EXAMPLE OF MEMOIR OF SELF AS A WRITER
|Francine du Plessix Gray
I Write for Revenge against RealityA nightmare recurs since childhood:
Facing a friend, I struggle for words and emit no sound. I have an urgent message to share but am struck dumb, my jaw is clamped shut as in a metal vise, I gasp for breath and cannot set my tongue free. At the dream's end my friend has fled and I am locked into the solitude of silence.
The severe stutter I had as a child, my father's impatience and swiftness of tongue, his constant interruption of me when I tried to speak?
Or perhaps another incident which also has to do with the threat of the Father and the general quirkiness of my French education: One day when I was nine I was assigned my first free composition. From infancy I had been tutored at home in Paris by a tyrannical governess, the two of us traveling once a week to a correspondence school whose Gallically rigid assignments (memorization of Asian capitals and Latin verbs, codifying of sentence parts) were hardly conducive to a fertile imagination. "Write a Story About Anything You Wish," Central Bureau suddenly ordered. Filled with excite-ment and terror by this freedom, I began as a severe minimalist:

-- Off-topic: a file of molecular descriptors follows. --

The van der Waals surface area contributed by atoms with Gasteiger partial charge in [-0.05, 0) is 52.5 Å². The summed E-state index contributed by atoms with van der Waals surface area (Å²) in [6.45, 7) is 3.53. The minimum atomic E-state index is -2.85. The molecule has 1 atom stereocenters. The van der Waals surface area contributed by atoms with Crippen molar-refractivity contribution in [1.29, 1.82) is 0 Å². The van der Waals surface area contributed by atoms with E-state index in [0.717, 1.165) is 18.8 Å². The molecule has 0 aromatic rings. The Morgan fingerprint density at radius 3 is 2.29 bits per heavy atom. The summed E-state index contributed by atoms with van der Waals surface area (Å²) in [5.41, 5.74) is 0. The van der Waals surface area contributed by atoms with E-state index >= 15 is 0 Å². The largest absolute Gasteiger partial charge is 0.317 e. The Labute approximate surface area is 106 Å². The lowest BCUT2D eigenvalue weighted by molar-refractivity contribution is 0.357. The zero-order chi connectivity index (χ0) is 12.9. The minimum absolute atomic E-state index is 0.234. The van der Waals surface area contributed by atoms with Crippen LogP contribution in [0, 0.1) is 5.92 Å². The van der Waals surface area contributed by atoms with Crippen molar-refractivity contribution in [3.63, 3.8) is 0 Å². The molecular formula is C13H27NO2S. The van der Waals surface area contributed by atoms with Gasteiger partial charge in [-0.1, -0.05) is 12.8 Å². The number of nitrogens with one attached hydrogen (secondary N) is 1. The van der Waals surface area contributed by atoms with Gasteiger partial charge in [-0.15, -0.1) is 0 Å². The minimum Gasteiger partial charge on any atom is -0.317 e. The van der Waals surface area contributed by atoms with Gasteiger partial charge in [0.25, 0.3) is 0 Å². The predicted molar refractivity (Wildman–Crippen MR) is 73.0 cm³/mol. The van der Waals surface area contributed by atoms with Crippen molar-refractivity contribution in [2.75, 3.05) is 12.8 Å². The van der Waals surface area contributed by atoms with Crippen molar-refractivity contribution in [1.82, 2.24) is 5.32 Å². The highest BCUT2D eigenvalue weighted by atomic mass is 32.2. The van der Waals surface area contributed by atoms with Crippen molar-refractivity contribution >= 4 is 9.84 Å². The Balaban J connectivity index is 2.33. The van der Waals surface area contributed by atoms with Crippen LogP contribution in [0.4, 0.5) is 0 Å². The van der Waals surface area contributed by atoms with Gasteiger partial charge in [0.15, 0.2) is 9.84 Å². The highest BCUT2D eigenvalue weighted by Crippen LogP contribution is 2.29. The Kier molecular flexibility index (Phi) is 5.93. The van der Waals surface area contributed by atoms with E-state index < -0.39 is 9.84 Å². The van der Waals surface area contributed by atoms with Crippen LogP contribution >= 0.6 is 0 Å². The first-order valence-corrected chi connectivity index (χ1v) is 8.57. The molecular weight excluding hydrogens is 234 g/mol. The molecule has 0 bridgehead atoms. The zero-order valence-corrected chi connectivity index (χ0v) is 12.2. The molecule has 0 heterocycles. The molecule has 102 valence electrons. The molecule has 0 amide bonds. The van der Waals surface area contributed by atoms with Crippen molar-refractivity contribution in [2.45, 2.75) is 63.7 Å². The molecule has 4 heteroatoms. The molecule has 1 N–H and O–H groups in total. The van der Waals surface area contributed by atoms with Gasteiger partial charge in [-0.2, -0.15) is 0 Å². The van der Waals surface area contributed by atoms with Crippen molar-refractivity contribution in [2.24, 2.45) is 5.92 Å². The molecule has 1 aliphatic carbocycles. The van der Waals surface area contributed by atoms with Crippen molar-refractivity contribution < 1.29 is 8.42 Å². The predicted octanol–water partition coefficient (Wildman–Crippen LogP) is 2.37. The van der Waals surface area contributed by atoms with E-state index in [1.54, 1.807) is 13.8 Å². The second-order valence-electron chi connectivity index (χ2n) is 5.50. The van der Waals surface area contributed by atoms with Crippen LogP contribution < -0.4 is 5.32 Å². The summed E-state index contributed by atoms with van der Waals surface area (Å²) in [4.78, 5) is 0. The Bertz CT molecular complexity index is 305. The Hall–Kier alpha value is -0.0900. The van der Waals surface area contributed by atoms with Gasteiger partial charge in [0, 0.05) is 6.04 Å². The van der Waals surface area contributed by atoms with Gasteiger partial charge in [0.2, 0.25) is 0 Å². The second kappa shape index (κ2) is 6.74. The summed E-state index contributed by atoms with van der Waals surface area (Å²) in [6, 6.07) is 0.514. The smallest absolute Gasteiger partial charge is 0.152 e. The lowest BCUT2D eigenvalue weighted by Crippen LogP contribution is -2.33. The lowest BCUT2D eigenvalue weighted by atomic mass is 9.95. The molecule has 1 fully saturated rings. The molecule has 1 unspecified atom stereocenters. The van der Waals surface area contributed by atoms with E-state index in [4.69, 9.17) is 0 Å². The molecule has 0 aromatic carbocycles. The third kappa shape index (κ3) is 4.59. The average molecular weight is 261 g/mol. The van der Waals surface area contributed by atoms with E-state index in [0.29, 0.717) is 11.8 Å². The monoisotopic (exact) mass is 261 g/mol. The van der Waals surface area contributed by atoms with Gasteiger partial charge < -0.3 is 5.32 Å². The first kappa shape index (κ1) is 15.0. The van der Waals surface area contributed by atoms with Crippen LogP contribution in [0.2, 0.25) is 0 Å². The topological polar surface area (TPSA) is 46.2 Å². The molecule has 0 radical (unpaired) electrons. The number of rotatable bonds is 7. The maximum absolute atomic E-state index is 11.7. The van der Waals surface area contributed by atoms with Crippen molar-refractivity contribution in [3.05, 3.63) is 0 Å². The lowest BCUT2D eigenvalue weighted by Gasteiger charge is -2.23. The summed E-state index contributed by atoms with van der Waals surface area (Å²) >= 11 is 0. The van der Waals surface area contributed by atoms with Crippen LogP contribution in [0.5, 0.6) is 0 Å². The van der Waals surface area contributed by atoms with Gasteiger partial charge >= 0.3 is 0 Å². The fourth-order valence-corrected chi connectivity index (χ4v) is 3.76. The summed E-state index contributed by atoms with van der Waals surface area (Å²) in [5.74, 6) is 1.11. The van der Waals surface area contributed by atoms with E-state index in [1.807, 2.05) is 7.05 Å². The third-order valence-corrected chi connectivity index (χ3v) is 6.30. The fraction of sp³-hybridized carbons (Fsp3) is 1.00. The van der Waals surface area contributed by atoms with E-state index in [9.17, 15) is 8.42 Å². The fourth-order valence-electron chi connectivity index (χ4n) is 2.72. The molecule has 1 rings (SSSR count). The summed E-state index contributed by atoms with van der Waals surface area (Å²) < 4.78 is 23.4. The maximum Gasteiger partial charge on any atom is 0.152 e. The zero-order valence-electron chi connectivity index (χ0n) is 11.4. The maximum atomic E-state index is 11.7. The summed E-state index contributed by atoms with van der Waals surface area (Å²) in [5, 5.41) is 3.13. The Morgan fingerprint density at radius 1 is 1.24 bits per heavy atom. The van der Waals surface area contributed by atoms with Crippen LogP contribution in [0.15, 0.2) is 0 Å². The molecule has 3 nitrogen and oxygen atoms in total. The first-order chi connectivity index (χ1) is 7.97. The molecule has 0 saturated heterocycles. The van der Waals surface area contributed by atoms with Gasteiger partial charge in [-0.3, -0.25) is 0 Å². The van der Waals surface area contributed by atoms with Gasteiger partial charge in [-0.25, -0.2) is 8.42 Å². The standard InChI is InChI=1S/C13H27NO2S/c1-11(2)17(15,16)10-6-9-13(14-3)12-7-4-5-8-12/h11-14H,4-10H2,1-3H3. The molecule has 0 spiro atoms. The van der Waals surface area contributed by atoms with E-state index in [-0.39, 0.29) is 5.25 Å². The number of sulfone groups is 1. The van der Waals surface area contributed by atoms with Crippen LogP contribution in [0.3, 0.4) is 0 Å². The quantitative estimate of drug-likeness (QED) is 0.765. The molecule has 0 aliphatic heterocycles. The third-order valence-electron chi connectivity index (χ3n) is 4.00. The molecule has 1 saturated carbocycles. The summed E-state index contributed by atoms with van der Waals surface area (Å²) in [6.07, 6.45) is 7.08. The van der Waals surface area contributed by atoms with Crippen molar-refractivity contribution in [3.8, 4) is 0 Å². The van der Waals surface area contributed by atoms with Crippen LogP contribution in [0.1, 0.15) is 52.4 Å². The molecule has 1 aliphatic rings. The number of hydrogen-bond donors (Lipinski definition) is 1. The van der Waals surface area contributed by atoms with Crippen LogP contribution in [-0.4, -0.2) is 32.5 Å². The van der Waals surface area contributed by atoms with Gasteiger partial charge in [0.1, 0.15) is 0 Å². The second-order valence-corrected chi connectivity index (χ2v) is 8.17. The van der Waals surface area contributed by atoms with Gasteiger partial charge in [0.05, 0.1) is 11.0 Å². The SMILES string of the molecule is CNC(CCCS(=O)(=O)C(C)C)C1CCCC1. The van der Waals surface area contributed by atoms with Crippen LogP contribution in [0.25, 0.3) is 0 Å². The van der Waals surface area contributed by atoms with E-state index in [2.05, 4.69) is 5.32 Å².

"The little girl was forbidden by her parents to walk alone to the lake at the other end of the long lawn. But she wished to visit a luminous green-eyed frog who would offer her the key to freedom. One day she disobeyed her parents and walked to the lake and immediately drowned." (The End)
"Pathetic dribble!" the Father stormed on his daily visit to my study room. "You dare call that a story! What will become of you if you can't ever finish anything!"
It was a warm May evening of 1939, the year before he died in the Resistance. The love of my life (my father was himself an occasional scribbler) was warning me that I should never write again. I still remember the hours I spent honing those meager sentences, the square white china inkwell into which I squeezed the rubber filler of a Waterman pen, the awkwardness of ink-stained fingers as I struggled to shape my letters (I was born left-handed and had been forced to use my right), the tears, the sense that my writing was doomed to be sloppy, abortive, good for naught.
So it may have begun, the central torment of my life, my simultaneous need to commit fantasies to paper and the terror that accompanies that need, the leaden slowness of the words' arrival, my struggle with the clamped metal jaws of mouth and mind. An affliction deepened by that infatuation with the written word that possesses most solitary children. For books had been the only companions of my childhood prison, particularly such stirring tales of naval adventure as Captains Courageous or Two Years Before the Mast, which fueled dreams of running away to sea and never being seen again.